phil67

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phil67 last won the day on May 27 2014

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About phil67

  • Rank
    118D Sport Enthusiast

Profile Information

  • First Name
    Phil
  • BMW Model
    118D Sport
  • BMW Year
    2010

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  1. The forum does have a fb page advertising the forum, but would it be better to have a chat page as well?
  2. Indeed, I replaced with oem shocks and springs, now the car doesn't appear to be leaning so much on the drivers side, just got to sort out all the warning lights now :) Should I purchase a code reader or try and find my old laptop with inpa on it ?
  3. Front Changed both front wheel bearings, also put new brakes discs and pads. Rear Changed one spring / shock absorber and one disc and pads, just got the do the same on the other side tomorrow and if get chance change the oil / filter and also the fuel filter 🙂
  4. Have you checked the wiring / plugs sorry I cant be more help, where about are you? as hopefully a vert owner will be on soon and may of had the same problem Have you got a code reader?
  5. Have you checked that you have fluid, is it making any noises?
  6. The causes of white exhaust smoke can vary; however, it is common to see white exhaust smoke when first starting a car, especially on cooler days. This is generally steam caused by condensation. As the engine warms up and the condensation dissipates the white exhaust smoke (steam) is no longer seen. If excessive white exhaust smoke is present well after the engine warms up, it is necessary to have the car inspected for possible internal coolant leaks. Indicators of an internal coolant leak include billowing white exhaust smoke accompanied by a sweet odor or a low coolant reservoir level. An internal coolant leak can also contaminate the engine oil giving it a frothy, milky appearance. Even small amounts of coolant entering the combustion chamber will produce white exhaust smoke. One of the main causes of white exhaust smoke and coolant loss is a cracked or warped cylinder head, a cracked engine block, or head gasket failure caused by overheating. A cracked head may allow coolant to leak into one or more cylinders or into the combustion chamber of the engine. Dirty coolant, a poorly maintained cooling system, a low coolant level, or a non-functioning cooling fan can cause engine overheating. In addition, engine wear can eventually cause the gaskets to lose their capacity to seal properly allowing internal coolant loss. Intake manifold gasket and head gasket failures are two of the most common sources of internal coolant loss caused by engine wear. Never remove the radiator cap or coolant reservoir cap while the engine is hot or running as it can cause serious injury; always allow the car to cool down completely first. Checking for a low coolant level in the reservoir is the first step in determining if coolant loss is causing the white exhaust smoke. If the coolant reservoir is at the proper level but excessive white exhaust smoke is present, a cooling system pressure check is required to determine where, if any, coolant leaks are located.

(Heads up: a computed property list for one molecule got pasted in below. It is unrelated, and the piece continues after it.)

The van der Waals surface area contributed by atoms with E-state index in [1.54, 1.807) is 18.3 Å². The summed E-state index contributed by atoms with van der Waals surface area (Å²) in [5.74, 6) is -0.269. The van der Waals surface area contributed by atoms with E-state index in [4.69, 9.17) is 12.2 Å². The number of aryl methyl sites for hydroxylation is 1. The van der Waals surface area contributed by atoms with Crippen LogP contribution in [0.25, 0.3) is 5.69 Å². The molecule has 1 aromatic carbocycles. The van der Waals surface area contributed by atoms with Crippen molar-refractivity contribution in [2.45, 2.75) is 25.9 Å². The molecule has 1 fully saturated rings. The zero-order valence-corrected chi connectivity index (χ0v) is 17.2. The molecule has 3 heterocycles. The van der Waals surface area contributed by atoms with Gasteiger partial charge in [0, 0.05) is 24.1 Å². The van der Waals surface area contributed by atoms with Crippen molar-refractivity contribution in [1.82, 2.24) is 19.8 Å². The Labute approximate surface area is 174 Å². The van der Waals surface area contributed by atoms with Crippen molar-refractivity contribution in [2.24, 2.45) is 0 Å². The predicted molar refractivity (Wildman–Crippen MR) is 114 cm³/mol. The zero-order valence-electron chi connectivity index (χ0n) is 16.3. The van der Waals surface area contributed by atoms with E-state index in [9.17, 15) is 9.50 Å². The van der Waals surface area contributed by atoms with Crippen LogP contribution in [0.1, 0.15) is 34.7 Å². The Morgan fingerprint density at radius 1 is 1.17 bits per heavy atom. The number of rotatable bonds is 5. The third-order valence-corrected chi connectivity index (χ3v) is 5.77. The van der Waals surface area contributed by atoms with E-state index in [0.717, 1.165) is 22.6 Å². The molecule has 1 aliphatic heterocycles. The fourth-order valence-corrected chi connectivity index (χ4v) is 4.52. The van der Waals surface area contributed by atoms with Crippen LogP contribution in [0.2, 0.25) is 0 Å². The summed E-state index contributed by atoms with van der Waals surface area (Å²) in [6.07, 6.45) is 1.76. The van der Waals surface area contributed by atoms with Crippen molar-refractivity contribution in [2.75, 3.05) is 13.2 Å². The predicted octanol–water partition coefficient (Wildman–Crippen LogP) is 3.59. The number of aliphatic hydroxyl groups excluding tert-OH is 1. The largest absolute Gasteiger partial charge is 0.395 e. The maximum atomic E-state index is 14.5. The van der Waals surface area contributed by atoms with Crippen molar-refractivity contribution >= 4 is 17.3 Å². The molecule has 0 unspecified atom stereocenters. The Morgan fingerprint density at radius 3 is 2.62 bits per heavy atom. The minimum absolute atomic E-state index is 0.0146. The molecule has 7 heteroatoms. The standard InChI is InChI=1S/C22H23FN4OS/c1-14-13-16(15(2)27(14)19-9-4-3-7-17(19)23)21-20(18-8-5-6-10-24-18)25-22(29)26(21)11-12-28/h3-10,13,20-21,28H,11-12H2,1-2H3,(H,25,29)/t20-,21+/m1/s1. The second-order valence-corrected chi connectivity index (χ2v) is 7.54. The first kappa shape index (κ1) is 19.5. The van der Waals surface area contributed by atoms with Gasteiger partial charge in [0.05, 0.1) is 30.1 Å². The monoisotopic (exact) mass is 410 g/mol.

7. Is there any interest in attending this show on the 11th August 2019 https://www.britishmotormuseum.co.uk/events/the-national-bmw-festival
  8. Just wondering is anyone was attending this show, I know its a bit short notice http://www.bmwshow.co.uk/index.php
  9. has the door unlocked? if it has it sounds more like a mechanical issue
  10. Welcome along to the forum Gemma 🙂
  11. Any interest in having some meets in your area? If so please put a comment on this post to show your interest 🙂
  12. Any interest in having some meets in your area? If so please put a comment on this post to show your interest 🙂
  13. Any interest in having some meets in your area? If so please put a comment on this post to show your interest 🙂
  14. Any interest in having some meets in your area? If so please put a comment on this post to show your interest 🙂